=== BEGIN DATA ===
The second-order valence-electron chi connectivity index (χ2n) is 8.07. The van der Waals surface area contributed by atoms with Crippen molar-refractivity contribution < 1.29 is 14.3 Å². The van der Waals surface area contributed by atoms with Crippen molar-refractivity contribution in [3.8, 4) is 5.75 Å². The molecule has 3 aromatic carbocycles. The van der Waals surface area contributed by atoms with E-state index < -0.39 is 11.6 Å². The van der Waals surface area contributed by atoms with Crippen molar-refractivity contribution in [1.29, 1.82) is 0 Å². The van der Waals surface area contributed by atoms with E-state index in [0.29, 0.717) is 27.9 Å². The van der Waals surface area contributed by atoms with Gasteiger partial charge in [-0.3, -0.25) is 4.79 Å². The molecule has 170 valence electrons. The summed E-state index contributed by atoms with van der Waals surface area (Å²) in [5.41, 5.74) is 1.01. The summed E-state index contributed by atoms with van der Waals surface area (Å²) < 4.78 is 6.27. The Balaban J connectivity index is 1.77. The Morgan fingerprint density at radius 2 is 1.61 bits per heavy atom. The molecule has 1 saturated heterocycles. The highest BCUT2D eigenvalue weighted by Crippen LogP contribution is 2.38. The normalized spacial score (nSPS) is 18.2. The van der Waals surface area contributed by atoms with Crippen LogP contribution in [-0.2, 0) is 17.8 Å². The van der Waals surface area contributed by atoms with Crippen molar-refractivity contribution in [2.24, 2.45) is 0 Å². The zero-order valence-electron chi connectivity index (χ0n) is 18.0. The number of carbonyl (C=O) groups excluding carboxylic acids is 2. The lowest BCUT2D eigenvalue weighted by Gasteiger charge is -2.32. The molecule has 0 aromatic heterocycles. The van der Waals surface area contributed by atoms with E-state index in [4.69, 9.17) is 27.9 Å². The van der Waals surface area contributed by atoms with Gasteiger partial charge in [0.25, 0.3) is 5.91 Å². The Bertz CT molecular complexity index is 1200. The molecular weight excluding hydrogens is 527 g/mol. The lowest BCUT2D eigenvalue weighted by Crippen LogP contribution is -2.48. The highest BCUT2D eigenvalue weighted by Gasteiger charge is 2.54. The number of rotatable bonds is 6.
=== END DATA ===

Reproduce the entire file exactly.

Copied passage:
The second-order valence-electron chi connectivity index (χ2n) is 8.07. The van der Waals surface area contributed by atoms with Crippen molar-refractivity contribution < 1.29 is 14.3 Å². The van der Waals surface area contributed by atoms with Crippen molar-refractivity contribution in [3.8, 4) is 5.75 Å². The molecule has 3 aromatic carbocycles. The van der Waals surface area contributed by atoms with E-state index < -0.39 is 11.6 Å². The van der Waals surface area contributed by atoms with Crippen molar-refractivity contribution in [1.29, 1.82) is 0 Å². The van der Waals surface area contributed by atoms with E-state index in [0.29, 0.717) is 27.9 Å². The van der Waals surface area contributed by atoms with Gasteiger partial charge in [-0.3, -0.25) is 4.79 Å². The molecule has 170 valence electrons. The summed E-state index contributed by atoms with van der Waals surface area (Å²) in [5.41, 5.74) is 1.01. The summed E-state index contributed by atoms with van der Waals surface area (Å²) < 4.78 is 6.27. The Balaban J connectivity index is 1.77. The Morgan fingerprint density at radius 2 is 1.61 bits per heavy atom. The molecule has 1 saturated heterocycles. The highest BCUT2D eigenvalue weighted by Crippen LogP contribution is 2.38. The normalized spacial score (nSPS) is 18.2. The van der Waals surface area contributed by atoms with Crippen LogP contribution in [-0.2, 0) is 17.8 Å². The van der Waals surface area contributed by atoms with Crippen molar-refractivity contribution in [2.24, 2.45) is 0 Å². The zero-order valence-electron chi connectivity index (χ0n) is 18.0. The number of carbonyl (C=O) groups excluding carboxylic acids is 2. The lowest BCUT2D eigenvalue weighted by Gasteiger charge is -2.32. The molecule has 0 aromatic heterocycles. The van der Waals surface area contributed by atoms with E-state index in [4.69, 9.17) is 27.9 Å². The van der Waals surface area contributed by atoms with Gasteiger partial charge in [0.25, 0.3) is 5.91 Å². The Bertz CT molecular complexity index is 1200. The molecular weight excluding hydrogens is 527 g/mol. The lowest BCUT2D eigenvalue weighted by Crippen LogP contribution is -2.48. The highest BCUT2D eigenvalue weighted by Gasteiger charge is 2.54. The number of rotatable bonds is 6.